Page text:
Biochemistry

Biochemistry University College OxfordModern Biochemistry grew out of the application of chemical techniques to biological problems. In many ways it combines Biology and Chemistry, but the subject now covers such a wide range that it is difficult to draw a neat border around the discipline. Biochemistry, provides the foundations of Pathology, Pharmacology, Physiology, Genetics, Zoology, Botany, and even Surgery and Anatomy. The Oxford course concentrates on molecular aspects of biological functions in the plant, animal and microbial kingdoms. It is very broad in scope, ranging from the structures of biological molecules and how they are determined, through genetics and molecular biology and their applications, to cell differentiation and immunology.

Studying at Oxford gives you the chance to be part of a large multidisciplinary department, which is internationally renowned for its research on a wide range of questions on the fundamental basis of all cellular life from man to microbe. As a student here, alongside department-based lectures and college-based tutorials, you will gain substantial laboratory experience both through regular practicals and a fourth year research project.

In becoming a Biochemistry student at Univ, you join a small group of very well-supported students. Our highly experienced tutors are research-active, and in tutorials and classes they enjoy encouraging stimulating discussion and an exploration of their students’ own interests. Univ supports all of its students whose courses place a heavy emphasis on Maths, including Biochemistry, with an introductory Maths Week at the start of their first year. This is to ensure you are as prepared as possible to be successful in your studies.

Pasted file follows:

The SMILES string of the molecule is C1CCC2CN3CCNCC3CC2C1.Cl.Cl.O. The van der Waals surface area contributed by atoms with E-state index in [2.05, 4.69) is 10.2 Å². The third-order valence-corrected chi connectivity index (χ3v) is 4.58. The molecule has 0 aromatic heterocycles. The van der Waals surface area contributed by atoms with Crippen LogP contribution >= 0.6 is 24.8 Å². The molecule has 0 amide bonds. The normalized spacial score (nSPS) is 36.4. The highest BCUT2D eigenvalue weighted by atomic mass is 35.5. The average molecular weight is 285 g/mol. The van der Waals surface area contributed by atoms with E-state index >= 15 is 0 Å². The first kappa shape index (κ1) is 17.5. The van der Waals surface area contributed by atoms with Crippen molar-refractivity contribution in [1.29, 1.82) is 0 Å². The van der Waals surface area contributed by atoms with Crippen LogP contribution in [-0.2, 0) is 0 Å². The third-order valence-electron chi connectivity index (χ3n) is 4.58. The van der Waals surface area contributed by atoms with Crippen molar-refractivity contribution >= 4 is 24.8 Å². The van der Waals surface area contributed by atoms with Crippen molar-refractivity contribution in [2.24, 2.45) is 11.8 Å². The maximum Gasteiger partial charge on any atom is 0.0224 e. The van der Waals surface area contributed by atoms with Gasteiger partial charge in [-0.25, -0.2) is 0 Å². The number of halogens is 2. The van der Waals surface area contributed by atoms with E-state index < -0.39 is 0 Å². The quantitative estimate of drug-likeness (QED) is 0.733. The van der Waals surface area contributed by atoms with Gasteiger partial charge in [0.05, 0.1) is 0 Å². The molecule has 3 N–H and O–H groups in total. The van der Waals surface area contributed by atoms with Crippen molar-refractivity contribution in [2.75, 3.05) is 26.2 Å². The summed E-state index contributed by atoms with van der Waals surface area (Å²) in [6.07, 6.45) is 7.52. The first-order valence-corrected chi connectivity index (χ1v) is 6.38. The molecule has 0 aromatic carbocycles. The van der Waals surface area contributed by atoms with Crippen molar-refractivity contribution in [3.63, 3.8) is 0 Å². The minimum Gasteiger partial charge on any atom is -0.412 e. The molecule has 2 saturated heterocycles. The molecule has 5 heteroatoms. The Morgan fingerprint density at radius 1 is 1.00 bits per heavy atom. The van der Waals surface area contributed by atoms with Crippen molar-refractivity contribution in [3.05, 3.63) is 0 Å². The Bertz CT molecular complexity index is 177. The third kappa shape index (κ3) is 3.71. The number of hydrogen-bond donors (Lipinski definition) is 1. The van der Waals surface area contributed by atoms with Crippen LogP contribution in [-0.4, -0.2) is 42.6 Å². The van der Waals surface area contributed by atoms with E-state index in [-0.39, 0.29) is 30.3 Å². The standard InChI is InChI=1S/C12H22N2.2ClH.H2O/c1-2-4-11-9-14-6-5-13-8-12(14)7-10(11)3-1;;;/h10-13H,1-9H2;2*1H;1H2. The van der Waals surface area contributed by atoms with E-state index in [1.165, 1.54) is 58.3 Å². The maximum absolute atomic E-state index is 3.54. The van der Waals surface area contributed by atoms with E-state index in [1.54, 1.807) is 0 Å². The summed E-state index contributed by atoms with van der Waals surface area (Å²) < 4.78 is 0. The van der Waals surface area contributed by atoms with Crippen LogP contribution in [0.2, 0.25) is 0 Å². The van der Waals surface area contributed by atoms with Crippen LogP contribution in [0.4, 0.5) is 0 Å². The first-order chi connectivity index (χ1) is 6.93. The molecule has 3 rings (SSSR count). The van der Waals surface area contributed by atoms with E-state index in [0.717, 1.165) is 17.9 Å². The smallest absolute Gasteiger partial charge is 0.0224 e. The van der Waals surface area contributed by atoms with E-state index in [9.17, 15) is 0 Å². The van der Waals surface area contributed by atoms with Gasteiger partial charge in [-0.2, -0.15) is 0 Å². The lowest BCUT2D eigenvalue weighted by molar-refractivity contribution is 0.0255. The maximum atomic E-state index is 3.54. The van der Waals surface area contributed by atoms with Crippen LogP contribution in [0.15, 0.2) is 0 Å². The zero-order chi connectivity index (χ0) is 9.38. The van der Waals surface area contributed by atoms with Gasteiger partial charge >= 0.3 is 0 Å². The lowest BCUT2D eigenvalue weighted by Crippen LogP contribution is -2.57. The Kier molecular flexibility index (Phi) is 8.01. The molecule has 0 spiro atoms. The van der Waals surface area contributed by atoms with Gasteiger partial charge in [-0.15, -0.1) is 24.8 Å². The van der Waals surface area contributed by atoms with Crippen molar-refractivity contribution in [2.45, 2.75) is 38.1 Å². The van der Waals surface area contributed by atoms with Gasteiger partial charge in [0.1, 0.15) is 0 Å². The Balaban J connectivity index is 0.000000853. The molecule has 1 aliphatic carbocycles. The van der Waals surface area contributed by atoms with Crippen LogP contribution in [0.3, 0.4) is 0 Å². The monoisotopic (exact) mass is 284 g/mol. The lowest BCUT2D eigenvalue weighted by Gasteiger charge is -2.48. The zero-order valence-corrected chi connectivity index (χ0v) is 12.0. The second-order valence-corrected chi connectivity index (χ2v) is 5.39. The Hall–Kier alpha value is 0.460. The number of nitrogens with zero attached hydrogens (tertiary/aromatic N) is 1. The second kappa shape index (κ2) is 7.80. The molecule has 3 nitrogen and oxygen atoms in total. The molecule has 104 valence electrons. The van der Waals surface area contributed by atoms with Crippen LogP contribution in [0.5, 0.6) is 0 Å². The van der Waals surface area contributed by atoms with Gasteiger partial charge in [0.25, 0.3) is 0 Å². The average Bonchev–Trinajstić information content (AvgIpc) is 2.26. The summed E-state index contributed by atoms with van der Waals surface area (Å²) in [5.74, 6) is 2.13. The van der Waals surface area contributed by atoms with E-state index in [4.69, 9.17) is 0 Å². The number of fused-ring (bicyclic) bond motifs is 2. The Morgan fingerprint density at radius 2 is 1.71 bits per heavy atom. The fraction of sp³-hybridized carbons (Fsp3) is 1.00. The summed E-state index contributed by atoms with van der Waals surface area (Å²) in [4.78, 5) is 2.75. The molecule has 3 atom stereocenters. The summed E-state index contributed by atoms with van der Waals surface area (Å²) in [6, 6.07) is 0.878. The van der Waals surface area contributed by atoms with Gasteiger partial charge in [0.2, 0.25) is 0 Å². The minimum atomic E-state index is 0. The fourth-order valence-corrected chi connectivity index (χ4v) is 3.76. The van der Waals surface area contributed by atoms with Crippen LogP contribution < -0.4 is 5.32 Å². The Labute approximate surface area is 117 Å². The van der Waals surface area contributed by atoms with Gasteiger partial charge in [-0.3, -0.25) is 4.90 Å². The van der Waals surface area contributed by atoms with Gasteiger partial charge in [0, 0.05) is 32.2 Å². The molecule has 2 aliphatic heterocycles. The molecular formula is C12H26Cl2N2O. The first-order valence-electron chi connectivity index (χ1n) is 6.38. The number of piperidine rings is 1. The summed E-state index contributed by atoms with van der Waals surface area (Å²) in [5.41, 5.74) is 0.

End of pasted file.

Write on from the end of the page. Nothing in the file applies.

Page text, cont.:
There is a wealth of information about the Biochemistry course structure, possible option choices, and admissions criteria on the University of Oxford’s main website, available at ox.ac.uk

Any undergraduate degree at Oxford provides you with a wide variety of transferable skills and therefore Univ’s students progress to a diverse range of careers. For some, their undergraduate degree leads to academic research, industrial research or teaching. For many, their future career, for instance in business, government or the charitable sector, is defined less by the subject they studied and more by the skills they acquired. Oxford’s Careers Service provides destination statistics for graduates.

Resources

If you are considering applying for Biochemistry, a number of resources you might find useful to explore beyond the school curriculum can be found on Univ’s Staircase12 pages, including the Reading Bank and Resource Hub.

Note About Tutor Changes

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